A historic event occurred downtown: In September 1960 the Organization of Petroleum Exporting Countries (OPEC) was formed in Baghdad. The five “Founding Members” were Iraq, Kuwait, Saudi Arabia, Iran, and Venezuela. Later they were joined by another nine countries. In this year, Najat and her first husband, the father of her only child were divorced.
Najat sang a patriotic song in praise of President Gamal Abdul Nasser called “Son of our cousins Gamal”. She sang it in Aswan near the construction site of the High Dam. This song was written by Ahmad Shafeeq Kamal with music by Abdul Wahab.
The Soviet Union provided funding; technicians and heavy machinery towards the Dams construction and some 25,000 Egyptian engineers and workers were mobilized for it. Optimism was in the air! Then, the political union between Egypt and Syria UAR (United Arab Republic) broke. President Nasser refused to abandon the UAR name and Egypt continued to be known officially as the “United Arab Republic” until his death (later, President Sadat changed the country’s name back to Egypt in 1971). At the same time, Kuwait became officially independent with the end of the British protectorate but our Iraqi ruler took offence claiming Kuwait to be part of the mother land Iraq and mobilized his military to Basra with the intention to invade Kuwait. Somehow common sense prevailed and war did not break out. The presence of the British military-might across the border may have been a deterrent.
I returned from suburbia to live back again in Central Baghdad in order to study in a school called Central High School (Central Secondary).
I was seated beside a window overlooking Al-Mahdawi Court building. This court’s official title was “People’s Court”. The judge was an army officer named “Al Mahdawi”. This court was established in the aftermath of yet another plot by some of the Free Officers against General Qasim. It was foiled. The Free Officers were friends, but when they moved into power they quickly split into two rival groups. Qasim’s group tried the other group in this court and passed death sentences on their friends. They were shot.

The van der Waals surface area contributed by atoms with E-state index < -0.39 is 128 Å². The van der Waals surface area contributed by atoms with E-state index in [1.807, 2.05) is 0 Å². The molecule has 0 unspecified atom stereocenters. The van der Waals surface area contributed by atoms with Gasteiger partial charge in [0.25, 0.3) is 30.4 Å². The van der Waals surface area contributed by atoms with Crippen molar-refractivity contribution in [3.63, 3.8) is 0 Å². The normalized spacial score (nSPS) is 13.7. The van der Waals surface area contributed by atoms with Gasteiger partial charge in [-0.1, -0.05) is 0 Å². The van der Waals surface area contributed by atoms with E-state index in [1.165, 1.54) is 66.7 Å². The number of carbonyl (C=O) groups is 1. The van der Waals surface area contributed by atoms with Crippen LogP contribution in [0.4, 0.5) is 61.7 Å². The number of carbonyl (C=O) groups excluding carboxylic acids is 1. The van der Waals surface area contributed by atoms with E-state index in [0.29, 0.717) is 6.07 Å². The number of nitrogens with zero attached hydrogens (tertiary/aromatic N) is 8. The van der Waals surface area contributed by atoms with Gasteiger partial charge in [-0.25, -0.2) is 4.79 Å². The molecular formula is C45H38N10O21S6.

In this year, Najat’s film “Black Candles” is released and in it she sang “Do not lie”. I did not see the film at the time, but heard the song. It was, and still is one of her best songs and one of her career milestones.
Najat sang on stage in Kuwait “Do not lie” with her new song “He lives opposite my home”. These two songs were aired on Radio and on national black-and-white TV when I was still in second year at Baghdad’s Central Secondary School. It’s hard to say which one of these two songs would be the most popular.
It was not long before friends of the executed Free Officers initiated another coup and this time General Qasim and most of the government were killed. Another military man, who was a close friend of Qasim, Abdul Salam Arif (1921-1966) was freed from jail and named President.
My second academic year of education proceeded. Najat’s new 30 minutes song “Your love is something else!” helped to take my mind off these bloody events. It was written by Hussain Syed with music by Abdul Wahab.
I left high school and enrolled in Baghdad University. This is the year Iraq won the Arab Football Cup for the first time!
Whereas before I crossed the river Tigris walking to school over King Faisal II Bridge (re-named Martyrs Bridge) the journey to the university was now a little further which meant I had to use public transport. This came in the shape of a London red double-decker bus.
Najat released a 10-minutes song “Yes, I get Jealous” It was written by Maamoun Shennawi with music by Baligh Hamdi.
The other highlight of the year was Najat’s release of a 40-minutes song “What am I going to tell him if he asks me?” It was written by Nizar Qabbani with music by Abdul Wahab. The latter referred to this song as the “sister” of the 1960 “Does he think I am a toy in his two hands?” also by Nizar Qabbani.
Iraq’s President Abdul Salam Arif died in a helicopter crash. The military passed-on the Presidency quietly to his brother Abdul Rahman Arif (1916-2007).
In this year, Najat released her song “I am waiting for you”. It was written by Morsi Jameel Aziz with music by Baligh Hamdi. It was followed by her film “Beach of Fun”. This film has some frivolous acts by others; but she is beautiful in it.
In this film she sang 3 memorable songs; each about 10-minutes long and all of which were written by Hussain El Syed with music compositions by Abdul Wahab.